Helping out at the Swan Trust

Well, it had to happen at some point: on Wednesday morning I had a phonecall from my fellow volunteer to say she had a horrible sickness bug, and wouldn't be able to do her normal '˜shift' at the Rollo Centre with me. After four months of working alongside my wildlife rescue trainer and mentor Una (and having a lot of laughs along the way), I was going to be flying solo!

By The Newsroom
Tuesday, 20th September 2016, 10:16 am
Updated Wednesday, 5th October 2016, 3:01 pm
Taking care of our prickly friends
Taking care of our prickly friends

As if to pile on the pressure, we had a new recruit volunteer, so it was down to me to show him. After a moment of blind panic, I realised that I wasn’t really on my own - Kay and Pat were on hand to consult if I needed help.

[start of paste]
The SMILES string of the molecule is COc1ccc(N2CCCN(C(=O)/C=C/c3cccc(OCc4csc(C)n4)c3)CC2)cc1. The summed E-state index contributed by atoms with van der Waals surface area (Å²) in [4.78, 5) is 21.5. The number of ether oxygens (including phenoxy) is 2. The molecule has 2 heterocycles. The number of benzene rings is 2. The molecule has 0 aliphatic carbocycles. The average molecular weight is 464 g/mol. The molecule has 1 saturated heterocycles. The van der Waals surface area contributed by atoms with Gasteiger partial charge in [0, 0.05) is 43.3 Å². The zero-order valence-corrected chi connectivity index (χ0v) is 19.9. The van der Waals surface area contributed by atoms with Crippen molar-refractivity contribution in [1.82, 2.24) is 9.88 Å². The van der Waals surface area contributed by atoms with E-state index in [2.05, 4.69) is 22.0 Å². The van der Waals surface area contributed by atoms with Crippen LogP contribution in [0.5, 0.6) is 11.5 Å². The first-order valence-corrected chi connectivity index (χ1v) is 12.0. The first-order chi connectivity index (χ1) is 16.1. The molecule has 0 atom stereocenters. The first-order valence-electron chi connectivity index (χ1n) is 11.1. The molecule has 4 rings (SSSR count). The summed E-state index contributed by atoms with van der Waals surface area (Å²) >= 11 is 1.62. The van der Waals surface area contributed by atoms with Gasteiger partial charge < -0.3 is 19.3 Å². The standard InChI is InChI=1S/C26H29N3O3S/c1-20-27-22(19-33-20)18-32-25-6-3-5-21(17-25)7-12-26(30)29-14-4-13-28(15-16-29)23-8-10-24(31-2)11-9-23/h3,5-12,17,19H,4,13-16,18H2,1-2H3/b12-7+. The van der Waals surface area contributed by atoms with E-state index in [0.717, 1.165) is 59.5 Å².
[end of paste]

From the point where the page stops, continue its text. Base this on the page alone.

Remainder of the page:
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In the recovery room, I showed Steve how we weigh each hedgehog, record what they’ve eaten, and place them in a holding box so we can clean out their cage. We started preparing fresh food for the swans, cygnets, ducklings and eider, who are now all in the big pond enclosure. They get chopped up bread, grain and dried mealworms with grass cuttings, lettuces and yet more mealworms sprinkled on the water. It’s always great fun feeding these birds, especially the eider duck who propels himself across the pond by flapping his wings furiously, I think out of the sheer joy of eating mealworms. When we’d finished the hogs, Steve said there was a lot to remember!

Volunteering at the Swan Trust isn’t just about helping to ensure the ‘patients’ have the best possible chance of recovery and release, but for us humans it’s also about the good company of the other volunteers as well.